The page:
What was once a joke candidacy stopped being funny a while ago. While I feel that Trump personally does not believe more than half of what he says, the truly frightening thing is that quite a few people do.
Racists and other ignorant people had been restricted to trolling and operating in secret for decades. Now, thanks to Trump, they are able to take part in a national political debate. They’re not afraid to say the crazy shit out loud anymore, either.
Prohibiting all people who practice the world’s second largest religion from entering a country because a few adherents committed violent acts in said country is the sort of nonsensical idea you would expect to hear from some loner with no concept of how the world works and a serious axe to grind. Now we’re getting it from a front-runner in a major political party.
As a result, all the racists, Islamophobes and other assorted bigots feel free to express their prejudice openly and sometimes violently. It’s hard to forget that just a few weeks ago, Trump supporters physically attacked a Black Lives Matter protester during a rally.
Republicans Distancing Themselves
Amidst all the petitions to remove Trump branding from buildings and bar the billionaire from entering cities and countries (like the UK and Canada, we’re seeing something new. Several prominent Republicans are distancing themselves from Trump.
People like Paul Ryan and even Dick Cheney are publicly speaking out against The Donald. Yes, the same people who built careers partially on the support of bigots are now turning on bigotry.
It’s clear why they’re doing it, too. Using divisive issues to mobilize voters is one thing. Actually speaking the language of racists from the top to do it is very different.
The Trump Campaign doesn’t use coded language for the base while sounding moderate to moderates. Instead, the hood is off. They are a hate group and if Trump gets the nomination, the Republican Party will be one, too.
A Hate Group by Definition
The Trump Campaign isn’t a hate group because of satirical comparisons to The Emperor in Star Wars. Though accurate, they are pretty common with far-right politicians:
It isn’t because of comparisons to Hitler, either. While also pretty common and usually a reach, taking a look at their respective campaign tactics side by side, the comparison seems to ring true this time:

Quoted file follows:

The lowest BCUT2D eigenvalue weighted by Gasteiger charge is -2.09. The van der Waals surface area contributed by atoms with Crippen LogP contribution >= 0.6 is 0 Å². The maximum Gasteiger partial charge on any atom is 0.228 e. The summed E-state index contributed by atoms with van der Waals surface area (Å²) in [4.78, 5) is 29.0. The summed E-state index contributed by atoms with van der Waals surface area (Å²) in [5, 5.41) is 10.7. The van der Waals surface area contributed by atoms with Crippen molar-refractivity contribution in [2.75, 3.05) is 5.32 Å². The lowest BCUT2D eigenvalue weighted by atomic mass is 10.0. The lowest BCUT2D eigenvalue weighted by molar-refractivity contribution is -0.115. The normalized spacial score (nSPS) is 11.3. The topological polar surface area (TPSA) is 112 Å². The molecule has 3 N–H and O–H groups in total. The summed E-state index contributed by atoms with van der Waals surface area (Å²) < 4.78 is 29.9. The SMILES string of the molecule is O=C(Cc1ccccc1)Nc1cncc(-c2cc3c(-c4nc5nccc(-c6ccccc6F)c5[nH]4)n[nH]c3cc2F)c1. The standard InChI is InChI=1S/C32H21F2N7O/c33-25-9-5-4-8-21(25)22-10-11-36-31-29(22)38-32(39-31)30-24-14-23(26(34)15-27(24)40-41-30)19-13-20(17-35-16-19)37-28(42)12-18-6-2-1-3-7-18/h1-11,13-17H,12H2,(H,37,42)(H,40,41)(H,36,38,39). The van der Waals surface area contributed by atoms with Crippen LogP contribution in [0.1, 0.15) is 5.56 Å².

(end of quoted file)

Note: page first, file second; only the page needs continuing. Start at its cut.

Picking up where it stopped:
But that’s still not why.
No, the Trump Campaign is a hate group by definition:
“A hate group is an organized group or movement that advocates and practices hatred, hostility, or violence towards members of a race, ethnicity, nation, religion, gender, gender identity, sexual orientation or any other designated sector of society.”
Let’s see: Organized group? Check. Advocates hostility? Barring entry to a country based exclusively on religion is definitely hostile, so check. Advocating violence? Well, supporters physically attacked Black Lives Matter protesters and Trump defended the attackers, so check as well.
These are but a few reasons why the Trump Campaign is a hate group by definition. There are more.
This is frightening. We shouldn’t treat the Donald Trump Campaign as a joke, or a legit political force. We should treat it as a hate group because that’s exactly what it is.
Weed, Pot, Mary Jane, marijuana – these are all names for cannabis and its derivatives. Marijuana has been helpful to people with chronic pain issues, in calming muscle spasms and in neutralizing the nauseating effects of medications.
According to the Canadian Center for Addiction and Mental Health (CAMH)’s website, 44% of Canadians say they have used marijuana at some point in their lives. A Statistics Canada report on Police-reported drug offenses in 2013 stated that there were approximately 73 000 reported cannabis offenses that year, 80% of which were for possession.
Marijuana has become one of the wedge issues in the current election because of the Liberal Party’s plan to legalise it. The problem, however, is that many voters don’t know what the current state of Canada’s marijuana legislation is.